This is where the Raven comes in: it will test the navigation system needed to make all of this happen. The module is a white box containing three key sensors — one that sees visible light, one that measures infrared, and another that uses a type of laser pulsing technology called LIDAR. These tools will work together to identify a vehicle in space and measure how far away it is, how it’s moving, and how it may be rotating. A future servicing satellite can then use the Raven-perfected system to figure out how to maneuver toward a spacecraft in need of refueling.
The Raven is among 5,500 pounds of food, supplies, and science experiments that the Falcon 9 rocket will deliver to astronauts on board the International Space Station this weekend. Most of this precious cargo will be riding to space inside the Dragon cargo capsule, but the Raven is traveling inside the Dragon’s trunk. That’s the unpressurized cylindrical structure that contains the Dragon’s solar panels and provides support for the capsule during launch.
Once the cargo capsule reaches the ISS, the Raven will be removed from the trunk by the Canadian robotic arm and attached to a platform mounted on the outside of the station. The Raven will stay there two years, analyzing the movements of cargo and crewed vehicles that come and go at the ISS. The module will track these spacecraft to see how good NASA’s navigation algorithms are. If there’s an issue with tracking, NASA can recode the Raven to make its navigation system more precise.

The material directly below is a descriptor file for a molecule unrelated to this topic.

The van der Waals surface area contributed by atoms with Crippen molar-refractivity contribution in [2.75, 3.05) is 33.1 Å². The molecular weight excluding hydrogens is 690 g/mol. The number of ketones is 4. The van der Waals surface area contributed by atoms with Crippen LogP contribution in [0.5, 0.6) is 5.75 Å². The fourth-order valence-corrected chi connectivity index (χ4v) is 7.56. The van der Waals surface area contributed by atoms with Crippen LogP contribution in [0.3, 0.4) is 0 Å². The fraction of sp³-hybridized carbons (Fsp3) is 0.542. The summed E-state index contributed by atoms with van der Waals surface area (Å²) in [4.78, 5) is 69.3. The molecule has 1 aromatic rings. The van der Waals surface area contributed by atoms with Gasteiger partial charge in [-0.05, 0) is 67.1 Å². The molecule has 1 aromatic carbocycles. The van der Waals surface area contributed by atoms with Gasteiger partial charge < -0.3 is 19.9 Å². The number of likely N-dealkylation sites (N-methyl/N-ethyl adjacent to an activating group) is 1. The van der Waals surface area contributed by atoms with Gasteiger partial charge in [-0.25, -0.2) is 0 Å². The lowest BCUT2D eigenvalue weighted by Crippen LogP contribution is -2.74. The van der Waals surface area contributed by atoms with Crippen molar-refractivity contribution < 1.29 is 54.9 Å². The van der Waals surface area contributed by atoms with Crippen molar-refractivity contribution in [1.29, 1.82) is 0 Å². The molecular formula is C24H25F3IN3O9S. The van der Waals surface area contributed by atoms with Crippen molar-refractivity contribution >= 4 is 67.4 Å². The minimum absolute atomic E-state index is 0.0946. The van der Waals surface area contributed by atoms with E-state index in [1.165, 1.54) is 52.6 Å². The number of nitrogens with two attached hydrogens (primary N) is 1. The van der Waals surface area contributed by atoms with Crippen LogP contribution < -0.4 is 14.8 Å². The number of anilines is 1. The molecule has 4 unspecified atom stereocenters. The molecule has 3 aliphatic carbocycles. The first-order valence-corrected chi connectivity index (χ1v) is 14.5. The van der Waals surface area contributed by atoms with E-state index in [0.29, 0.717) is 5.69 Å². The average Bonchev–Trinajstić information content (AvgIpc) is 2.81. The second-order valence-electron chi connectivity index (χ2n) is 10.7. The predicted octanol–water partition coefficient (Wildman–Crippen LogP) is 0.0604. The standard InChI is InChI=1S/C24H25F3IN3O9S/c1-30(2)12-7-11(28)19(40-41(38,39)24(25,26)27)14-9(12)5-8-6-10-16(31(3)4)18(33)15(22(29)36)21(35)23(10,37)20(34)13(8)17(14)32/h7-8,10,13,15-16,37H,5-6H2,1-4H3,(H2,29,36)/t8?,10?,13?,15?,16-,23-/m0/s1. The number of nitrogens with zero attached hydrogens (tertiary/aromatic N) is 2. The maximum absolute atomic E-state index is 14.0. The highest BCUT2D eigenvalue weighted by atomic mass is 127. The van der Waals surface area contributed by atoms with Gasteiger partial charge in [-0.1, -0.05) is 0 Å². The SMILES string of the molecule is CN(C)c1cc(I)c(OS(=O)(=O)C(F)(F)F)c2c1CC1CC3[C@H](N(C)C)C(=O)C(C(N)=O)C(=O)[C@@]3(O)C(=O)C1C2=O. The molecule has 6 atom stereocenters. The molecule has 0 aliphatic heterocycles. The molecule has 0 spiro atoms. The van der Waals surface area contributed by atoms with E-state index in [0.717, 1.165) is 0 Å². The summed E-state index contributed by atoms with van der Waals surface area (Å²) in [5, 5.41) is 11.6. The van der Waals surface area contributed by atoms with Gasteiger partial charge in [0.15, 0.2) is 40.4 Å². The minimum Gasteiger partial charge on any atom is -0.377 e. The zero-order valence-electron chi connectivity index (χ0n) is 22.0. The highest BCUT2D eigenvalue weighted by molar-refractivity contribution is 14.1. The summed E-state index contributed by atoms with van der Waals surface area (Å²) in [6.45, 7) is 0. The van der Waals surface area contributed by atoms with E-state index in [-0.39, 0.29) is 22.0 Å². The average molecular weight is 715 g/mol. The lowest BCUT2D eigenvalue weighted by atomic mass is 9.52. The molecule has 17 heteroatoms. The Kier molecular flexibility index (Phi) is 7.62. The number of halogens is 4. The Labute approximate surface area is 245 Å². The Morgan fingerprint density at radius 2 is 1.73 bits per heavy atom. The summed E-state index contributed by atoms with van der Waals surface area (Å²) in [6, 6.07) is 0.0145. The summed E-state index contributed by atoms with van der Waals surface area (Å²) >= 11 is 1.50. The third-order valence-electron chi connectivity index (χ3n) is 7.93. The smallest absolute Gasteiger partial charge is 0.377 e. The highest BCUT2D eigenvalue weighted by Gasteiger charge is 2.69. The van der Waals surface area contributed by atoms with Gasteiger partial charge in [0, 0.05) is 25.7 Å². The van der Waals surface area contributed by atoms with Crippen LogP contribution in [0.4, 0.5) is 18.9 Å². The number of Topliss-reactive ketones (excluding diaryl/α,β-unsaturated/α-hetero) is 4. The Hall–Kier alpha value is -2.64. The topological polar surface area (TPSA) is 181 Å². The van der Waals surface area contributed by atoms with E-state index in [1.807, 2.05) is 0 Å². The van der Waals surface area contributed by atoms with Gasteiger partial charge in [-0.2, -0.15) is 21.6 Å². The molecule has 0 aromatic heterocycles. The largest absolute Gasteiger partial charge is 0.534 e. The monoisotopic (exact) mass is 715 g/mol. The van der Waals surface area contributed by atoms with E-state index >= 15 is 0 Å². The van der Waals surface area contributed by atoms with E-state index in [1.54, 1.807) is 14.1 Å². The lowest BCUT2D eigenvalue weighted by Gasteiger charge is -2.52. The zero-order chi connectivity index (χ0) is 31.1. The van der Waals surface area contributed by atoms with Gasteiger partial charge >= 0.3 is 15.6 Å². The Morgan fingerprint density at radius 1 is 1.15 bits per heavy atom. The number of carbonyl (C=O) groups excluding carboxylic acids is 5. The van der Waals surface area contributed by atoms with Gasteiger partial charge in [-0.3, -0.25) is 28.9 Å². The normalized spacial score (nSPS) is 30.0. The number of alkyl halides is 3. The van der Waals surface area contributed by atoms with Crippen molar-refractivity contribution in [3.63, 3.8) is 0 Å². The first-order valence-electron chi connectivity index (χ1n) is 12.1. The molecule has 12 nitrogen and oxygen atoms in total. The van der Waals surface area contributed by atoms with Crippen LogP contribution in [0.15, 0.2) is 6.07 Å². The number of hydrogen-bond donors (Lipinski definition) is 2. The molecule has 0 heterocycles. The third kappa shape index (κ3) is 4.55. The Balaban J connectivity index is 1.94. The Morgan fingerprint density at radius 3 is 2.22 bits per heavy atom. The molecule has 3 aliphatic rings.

Reed and his team are eager to test out the Raven in space, because this type of navigation technology cannot be accurately tested on Earth. For one thing, the shadows in space are much different than shadows on the ground, which could potentially confuse the navigation system. “With there being no dust and moisture in space, the shadows from the Sun are super crisp, more crisp than they are on the ground,” says Reed. “We’ve written our machine driven algorithms to find the natural features on satellites, but we have to make sure our algorithms don’t get confused by these crisp shadows moving against a space object.”
If Raven proves successful, the next step for NASA is to try it out on an actual servicing satellite. The agency is working on a mission known as Restore-L, which calls for building a satellite that can refuel a spacecraft already in orbit. The Restore-L vehicle is supposed to launch in 2020, and will use the navigation system perfected by Raven to catch up to a global imaging satellite called Landsat-7. Not only will Restore-L refuel the satellite, but it will also grab hold of it and move it into a better orbit.
NASA’s goal for the mission is to create a new type of servicing capability that the private space industry can eventually capitalize on. That way, satellite operators will have more options in the future about what they want to do with their hardware in space. And that means potentially saving a lot of money. Large satellites can cost millions of dollars to build, and launching them to space is also a multi-million dollar endeavor. If a servicing satellite can go to orbit and repair up to 10 aging satellites, then the cost of launching that servicer is basically divided 10 ways. That means it could be more cost effective to repair a satellite than launch an entirely new vehicle.
“You can really get tremendous return on assets,” says Reed.